Posts Tagged ‘tools’

Topic: Clovis points- multipurpose tool

Clovis spearpoints, named for Clovis, N.M., where they were found among the bones of mammoths, represent the epitome of North American Stone Age weaponry.

They tend to be large, finely crafted and made from high-quality flint. Although they were long thought to be specialized mammoth-killing weapons, new research suggests they were more like general purpose Boy Scout knives.

If Clovis points were specialized tools designed specifically to kill big-game animals such as mammoths and mastodons, then the special kinds of flint used in their manufacture along with the exquisite craftsmanship simply might have been practical necessities for producing a reliable instrument used to kill big game.

It also is possible that the special qualities of Clovis points were due to ritual practices the makers believed would help to ensure the success of high-risk hunting ventures.

Clovis points certainly were used at times to kill both mammoths and mastodons. In addition to the original site, Clovis points have been found at 11 other sites with mammoth remains and two sites with mastodon bones. Nevertheless, some doubt was cast on the idea that Clovis points were made expressly to kill mammoths and mastodons a few years ago when Mark Seeman, who was a Kent State University researcher, and colleagues identified blood residue from rabbits on Clovis points from the Nobles Pond site in Stark County. Now Logan Miller, an Ohio State University graduate student studying archaeology, has observed microwear traces on a Clovis point from the Paleo Crossing site in Medina County. His results, which indicate the tool was used to cut soft plants, were recently published in the journal Lithic Technology.

Using high-power magnification, Miller examined a sample of 10 stone tools, including two Clovis points, and identified a variety of polishes that are indicative of different uses. This microwear reveals both the ways in which the tools were used, such as cutting versus scraping, and also the type of material on which they were used, such as meat, hide, bone or soft plant.

Miller reported that one of the Clovis points exhibited “linear striations near the tip” — the type of microwear pattern you would expect to find on a spearpoint used to kill an animal. Unfortunately, the microwear can’t tell us whether that animal was a mastodon, a rabbit or a deer.

The other Clovis point had two kinds of microwear on its sides and edges — a “dull greasy polish,” which indicates that it was used to cut meat or fresh hide, and an overlay of a “very bright, smooth polish,” which indicates that it was last used to cut soft plant material.Finding evidence that a Clovis point was used to cut soft plants does not necessarily mean that Paleoindian hunters were stalking wild asparagus. The point might have been used to process plant fibers to make cordage or basketry.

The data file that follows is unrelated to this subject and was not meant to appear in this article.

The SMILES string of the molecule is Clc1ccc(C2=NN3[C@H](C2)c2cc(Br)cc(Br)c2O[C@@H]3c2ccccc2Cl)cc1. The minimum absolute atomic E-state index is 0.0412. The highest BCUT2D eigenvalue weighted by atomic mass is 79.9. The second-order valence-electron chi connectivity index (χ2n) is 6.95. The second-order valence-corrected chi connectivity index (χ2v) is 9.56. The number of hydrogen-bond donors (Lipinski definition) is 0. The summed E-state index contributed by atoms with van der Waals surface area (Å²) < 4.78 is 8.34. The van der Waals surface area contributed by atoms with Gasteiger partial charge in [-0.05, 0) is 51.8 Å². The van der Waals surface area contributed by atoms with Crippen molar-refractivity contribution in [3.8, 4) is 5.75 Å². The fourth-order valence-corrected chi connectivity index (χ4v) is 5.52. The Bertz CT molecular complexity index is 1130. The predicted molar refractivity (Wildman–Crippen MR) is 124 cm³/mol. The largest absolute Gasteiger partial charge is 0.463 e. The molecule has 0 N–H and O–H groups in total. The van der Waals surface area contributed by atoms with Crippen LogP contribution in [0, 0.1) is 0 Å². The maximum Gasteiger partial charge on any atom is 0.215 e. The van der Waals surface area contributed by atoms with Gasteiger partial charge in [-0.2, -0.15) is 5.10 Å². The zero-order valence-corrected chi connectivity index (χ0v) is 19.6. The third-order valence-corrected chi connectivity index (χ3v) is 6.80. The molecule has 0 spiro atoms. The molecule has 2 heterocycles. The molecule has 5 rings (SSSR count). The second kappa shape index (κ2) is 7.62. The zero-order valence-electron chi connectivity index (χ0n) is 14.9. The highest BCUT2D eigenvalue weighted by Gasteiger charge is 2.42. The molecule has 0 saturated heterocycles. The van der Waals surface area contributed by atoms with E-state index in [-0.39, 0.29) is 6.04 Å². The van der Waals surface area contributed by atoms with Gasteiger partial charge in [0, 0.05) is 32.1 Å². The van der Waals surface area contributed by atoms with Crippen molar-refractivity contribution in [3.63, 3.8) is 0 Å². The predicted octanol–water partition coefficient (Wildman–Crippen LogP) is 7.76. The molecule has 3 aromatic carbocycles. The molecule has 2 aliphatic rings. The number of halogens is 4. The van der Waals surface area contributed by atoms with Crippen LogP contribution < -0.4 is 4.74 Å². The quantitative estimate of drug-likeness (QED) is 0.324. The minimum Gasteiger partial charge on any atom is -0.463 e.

Nevertheless, it does suggest that far from being specialized mammoth-hunting weapons, Clovis points were the equivalent of Paleolithic all-purpose utility knives.

Such a versatile tool would have been handy for hunter-gatherers, who had to carry all their possessions around with them as they roamed across their Ice Age world.

Original article:
September 8, 2013

By Bradley T. Lepper

Bradley T. Lepper is curator of archaeology at the Ohio Historical Society.

Clovis points


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Topic: ancient cooking pot found underground

In advance of the creation of an artisan centre in the federated districts of Bléré-Val-de-Cher, central France, archaeologists have been excavating Neolithic, Antique and Medieval remains. Among the Medieval remains, a well preserved underground refuge chamber was discovered, representing a rare archaeological find.

Refuge of a local elite?

The entrance to the underground refuge was hidden under the floor of a small building on stilts.

The discovery of a ceramic cooking pot in the infill of the underground chamber allows it to be dated to the end of the 11th century. At this time, the Counts of Anjou and Blois were quarrelling over the possession of the Touraine region, where there was a large network of military installations.

The refuge is entered by a staircase dug into the ground and is composed of a network of several hallways and rooms extending along more than fifteen linear metres. It is narrow and low (0.50 m wide on average, and 1.15 to 1.55 m high) and appears to have served as a refuge based on several elements, such as right-angled “elbows” that would have hidden the occupants and slowed down an assailant. The entrance was closed off by a door at the bottom of the staircase, and another protected the access to the three hallways. The chamber could also have been used to store and protect food from looters.

Interior space

The interior contains rather elaborate modifications including twenty niches to hold old lamps, benches carved into the limestone, a small well, fed by the groundwater table and boards to level the ground surface. All of these elements suggest that it could accommodate five or six persons for a prolonged period, possibly a small family unit belonging to the local elite.

Laboratory analyses

A series of laboratory analyses will contribute to the knowledge and understanding of this Medieval site. A pottery specialist will study the sherds and vases recovered from the infill of the underground chamber, a dendrochronologist will determine the date at which the trees were cut down to make the planks and a xylologist will identify their species. Radiometric dates will also be obtained. The traces left by the tools and techniques used to cut the stone will provide information on how the refuge was dug out. All of this data will be used to verify the hypotheses proposed by the archaeologists and help to clarify the age of this exceptional site.

Original article:
past horizons
May 28, 2013



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Topic: ancient recycling

A study at the Universitat Rovira i Virgili and the Catalan Institute of Human Paleoecology and Social Evolution (IPHES) reveals that humans from the Upper Palaeolithic Age recycled their stone artefacts to be put to other uses. The study is based on burnt artefacts found in the Molí del Salt site in Tarragona, Spain.